SUBJECT: Ph.D. Dissertation Defense
BY: Dean Molinaro
TIME: Wedsnesday, May 17, 2023, 1:00 p.m.
PLACE: GTMI Building, 101
TITLE: A Framework for Autonomous Exoskeleton Assistance Independent of Activity
COMMITTEE: Dr. Aaron Young, Chair (ME)
Dr. Gregory Sawicki (ME)
Dr. Matthew Gombolay (IC)
Dr. Omer Inan (ECE)
Dr. Sehoon Ha (IC)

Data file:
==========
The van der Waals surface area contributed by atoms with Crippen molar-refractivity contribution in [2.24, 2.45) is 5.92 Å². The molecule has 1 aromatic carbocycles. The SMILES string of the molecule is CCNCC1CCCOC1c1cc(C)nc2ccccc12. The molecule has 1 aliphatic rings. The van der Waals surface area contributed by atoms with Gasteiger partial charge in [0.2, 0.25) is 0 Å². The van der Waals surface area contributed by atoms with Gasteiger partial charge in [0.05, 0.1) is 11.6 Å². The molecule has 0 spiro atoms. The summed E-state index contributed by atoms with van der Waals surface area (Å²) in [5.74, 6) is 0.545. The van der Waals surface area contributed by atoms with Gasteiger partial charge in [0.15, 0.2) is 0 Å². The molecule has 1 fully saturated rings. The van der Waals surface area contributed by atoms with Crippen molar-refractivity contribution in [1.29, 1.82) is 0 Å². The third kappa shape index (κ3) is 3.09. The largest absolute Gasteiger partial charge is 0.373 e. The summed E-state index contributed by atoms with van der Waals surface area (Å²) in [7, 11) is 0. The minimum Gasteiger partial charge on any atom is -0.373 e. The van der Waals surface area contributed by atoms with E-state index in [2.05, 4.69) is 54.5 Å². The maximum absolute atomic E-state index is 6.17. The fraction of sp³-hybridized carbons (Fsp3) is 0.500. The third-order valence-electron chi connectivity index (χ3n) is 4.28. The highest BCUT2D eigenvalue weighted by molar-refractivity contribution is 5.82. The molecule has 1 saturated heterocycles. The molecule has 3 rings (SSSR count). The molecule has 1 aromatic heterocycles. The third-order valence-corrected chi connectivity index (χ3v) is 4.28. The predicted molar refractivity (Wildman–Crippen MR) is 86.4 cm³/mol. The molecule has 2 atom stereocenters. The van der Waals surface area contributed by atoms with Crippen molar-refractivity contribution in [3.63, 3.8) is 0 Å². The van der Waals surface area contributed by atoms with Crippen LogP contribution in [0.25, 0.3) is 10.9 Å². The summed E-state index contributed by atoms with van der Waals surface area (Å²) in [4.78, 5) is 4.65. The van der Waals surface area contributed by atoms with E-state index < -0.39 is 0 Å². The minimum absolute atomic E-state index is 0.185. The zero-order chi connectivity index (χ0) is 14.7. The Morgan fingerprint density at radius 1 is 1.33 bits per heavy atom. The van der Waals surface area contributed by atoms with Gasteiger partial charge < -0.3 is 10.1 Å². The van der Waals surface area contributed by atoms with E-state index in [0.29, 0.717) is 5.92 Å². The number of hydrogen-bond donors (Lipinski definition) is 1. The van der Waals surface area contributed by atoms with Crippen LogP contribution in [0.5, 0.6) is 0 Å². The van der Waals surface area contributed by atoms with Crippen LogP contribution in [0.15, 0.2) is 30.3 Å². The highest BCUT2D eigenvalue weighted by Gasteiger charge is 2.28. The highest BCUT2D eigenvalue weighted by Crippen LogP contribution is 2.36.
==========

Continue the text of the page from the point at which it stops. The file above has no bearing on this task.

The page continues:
The day that exoskeletons assist their human counterparts throughout daily life continues to draw nearer. With overall mobility correlated closely with quality of life, exoskeleton technology can drive substantial positive impacts in society. Over the past few years, exoskeleton research has boomed, with significant advances in optimizing human-exoskeleton interactions and overall device designs; however, to translate this technology into the real-world requires an intelligent controller able to assist the user throughout their day. In this work, a first-of-its-kind, task-agnostic controller is proposed, optimized, and validated. The controller commanded exoskeleton assistance based solely on the user’s underlying joint moments, which naturally vary with changes in human activity. Since human joint moments cannot be measured directly, a deep neural network was optimized and integrated into the controller to generate instantaneous user joint moment estimates. The model was validated across over 60 ambulatory and non-ambulatory conditions without any calibration or data required from the user. When deployed onboard an autonomous hip exoskeleton, the resulting controller significantly reduced human energetics during multiple ambulation modes. Additionally, when deployed on a multi-joint exoskeleton, the task-agnostic controller augmented human energetics during both cyclic and non-cyclic activities by seamlessly coordinating assistance across the hip and knee without any experimenter intervention. Thus, this work presents substantial progress in autonomous exoskeleton control, bridging the gap between in-lab exoskeleton benefits and real-world need.